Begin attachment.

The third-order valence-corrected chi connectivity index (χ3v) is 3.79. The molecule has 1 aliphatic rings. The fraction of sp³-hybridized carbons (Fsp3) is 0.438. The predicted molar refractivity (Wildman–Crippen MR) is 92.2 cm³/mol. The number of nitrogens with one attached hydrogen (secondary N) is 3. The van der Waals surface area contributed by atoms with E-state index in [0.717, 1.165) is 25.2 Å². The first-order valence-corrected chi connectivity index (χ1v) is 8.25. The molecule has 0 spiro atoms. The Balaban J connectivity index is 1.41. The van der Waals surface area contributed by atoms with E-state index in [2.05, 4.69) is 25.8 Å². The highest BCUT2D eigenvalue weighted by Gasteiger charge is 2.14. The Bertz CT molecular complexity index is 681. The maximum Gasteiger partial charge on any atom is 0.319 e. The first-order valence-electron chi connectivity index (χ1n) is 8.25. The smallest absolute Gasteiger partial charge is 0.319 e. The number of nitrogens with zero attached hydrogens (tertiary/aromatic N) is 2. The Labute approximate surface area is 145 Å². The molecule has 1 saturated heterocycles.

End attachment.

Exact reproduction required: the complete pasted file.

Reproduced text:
The third-order valence-corrected chi connectivity index (χ3v) is 3.79. The molecule has 1 aliphatic rings. The fraction of sp³-hybridized carbons (Fsp3) is 0.438. The predicted molar refractivity (Wildman–Crippen MR) is 92.2 cm³/mol. The number of nitrogens with one attached hydrogen (secondary N) is 3. The van der Waals surface area contributed by atoms with E-state index in [0.717, 1.165) is 25.2 Å². The first-order valence-corrected chi connectivity index (χ1v) is 8.25. The molecule has 0 spiro atoms. The Balaban J connectivity index is 1.41. The van der Waals surface area contributed by atoms with E-state index in [2.05, 4.69) is 25.8 Å². The highest BCUT2D eigenvalue weighted by Gasteiger charge is 2.14. The Bertz CT molecular complexity index is 681. The maximum Gasteiger partial charge on any atom is 0.319 e. The first-order valence-electron chi connectivity index (χ1n) is 8.25. The smallest absolute Gasteiger partial charge is 0.319 e. The number of nitrogens with zero attached hydrogens (tertiary/aromatic N) is 2. The Labute approximate surface area is 145 Å². The molecule has 1 saturated heterocycles.